Note: Speaker longevity depends upon the speaker itself and how one uses them. Your current Play 5 (gen1) is approaching 6 years in age. Given that the Play 5 is not just a speaker but also a wireless component; network cards can and do fail. A replacement from Sonos would still be at a cost most likely for a speaker that may or may not be a Play 5 (Gen 1). The Play 5 (Gen 2's) are not compatible with the Gen 1 model to create a stereo pair. Buying a used Play 5 (Gen1) is still an unknown regarding longevity.🤔

Here's a link to help you better understand the differences between a Sonos One and Play 1 as it appears you are using the terms interchangeably:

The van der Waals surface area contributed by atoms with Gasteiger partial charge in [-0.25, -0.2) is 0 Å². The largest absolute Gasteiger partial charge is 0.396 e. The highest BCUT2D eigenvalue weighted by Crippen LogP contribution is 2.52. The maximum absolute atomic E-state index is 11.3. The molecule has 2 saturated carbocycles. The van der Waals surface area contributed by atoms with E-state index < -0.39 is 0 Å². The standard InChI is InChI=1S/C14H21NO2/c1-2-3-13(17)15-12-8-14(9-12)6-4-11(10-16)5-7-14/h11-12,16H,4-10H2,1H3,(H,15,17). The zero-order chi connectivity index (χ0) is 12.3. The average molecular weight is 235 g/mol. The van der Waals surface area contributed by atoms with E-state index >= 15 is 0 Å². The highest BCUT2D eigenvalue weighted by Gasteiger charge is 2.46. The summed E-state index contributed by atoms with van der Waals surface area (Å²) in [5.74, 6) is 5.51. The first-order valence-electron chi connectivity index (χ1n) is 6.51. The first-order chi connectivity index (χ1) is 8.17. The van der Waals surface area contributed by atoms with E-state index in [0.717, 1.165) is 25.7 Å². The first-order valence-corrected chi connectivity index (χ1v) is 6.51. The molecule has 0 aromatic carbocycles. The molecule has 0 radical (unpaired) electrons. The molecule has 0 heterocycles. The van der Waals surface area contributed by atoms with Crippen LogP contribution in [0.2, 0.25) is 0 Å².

https://en.community.sonos.com/what-to-get-228989/sonos-one-gen2-gen1-and-play-1-product-comparison-chart-6821684

I hope I haven't muddied the waters too much. Best wishes...whatever your decision.

Cheers!
Hi

Yes, adding a sub to two Play 5's (Gen 1) would sound better than two Play 1's with a sub. However, since you have no empiric listening experience with two Play 5's w/sub versus two Play:1's with sub your cost difference is $28_USD up-cost for the latter configuration.

Bottom-line Play 5's (Gen1) x 2 with sub is a decent setup offering a vastly improved listening experience versus what you have today.